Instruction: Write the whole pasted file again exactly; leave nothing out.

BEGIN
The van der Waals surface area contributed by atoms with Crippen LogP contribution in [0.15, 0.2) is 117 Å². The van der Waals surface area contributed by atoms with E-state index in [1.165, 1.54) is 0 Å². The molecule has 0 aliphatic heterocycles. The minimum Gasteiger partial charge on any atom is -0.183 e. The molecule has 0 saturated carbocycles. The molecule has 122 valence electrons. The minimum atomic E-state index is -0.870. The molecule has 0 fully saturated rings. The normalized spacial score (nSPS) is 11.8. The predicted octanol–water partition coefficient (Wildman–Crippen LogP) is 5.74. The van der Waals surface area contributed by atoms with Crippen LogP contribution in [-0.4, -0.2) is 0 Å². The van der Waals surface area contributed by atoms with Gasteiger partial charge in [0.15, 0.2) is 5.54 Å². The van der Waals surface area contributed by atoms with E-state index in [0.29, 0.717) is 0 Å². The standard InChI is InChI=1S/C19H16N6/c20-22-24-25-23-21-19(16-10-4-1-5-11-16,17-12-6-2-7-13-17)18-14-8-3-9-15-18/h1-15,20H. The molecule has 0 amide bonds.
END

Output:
The van der Waals surface area contributed by atoms with Crippen LogP contribution in [0.15, 0.2) is 117 Å². The van der Waals surface area contributed by atoms with E-state index in [1.165, 1.54) is 0 Å². The molecule has 0 aliphatic heterocycles. The minimum Gasteiger partial charge on any atom is -0.183 e. The molecule has 0 saturated carbocycles. The molecule has 122 valence electrons. The minimum atomic E-state index is -0.870. The molecule has 0 fully saturated rings. The normalized spacial score (nSPS) is 11.8. The predicted octanol–water partition coefficient (Wildman–Crippen LogP) is 5.74. The van der Waals surface area contributed by atoms with Crippen LogP contribution in [-0.4, -0.2) is 0 Å². The van der Waals surface area contributed by atoms with Gasteiger partial charge in [0.15, 0.2) is 5.54 Å². The van der Waals surface area contributed by atoms with E-state index in [0.29, 0.717) is 0 Å². The standard InChI is InChI=1S/C19H16N6/c20-22-24-25-23-21-19(16-10-4-1-5-11-16,17-12-6-2-7-13-17)18-14-8-3-9-15-18/h1-15,20H. The molecule has 0 amide bonds.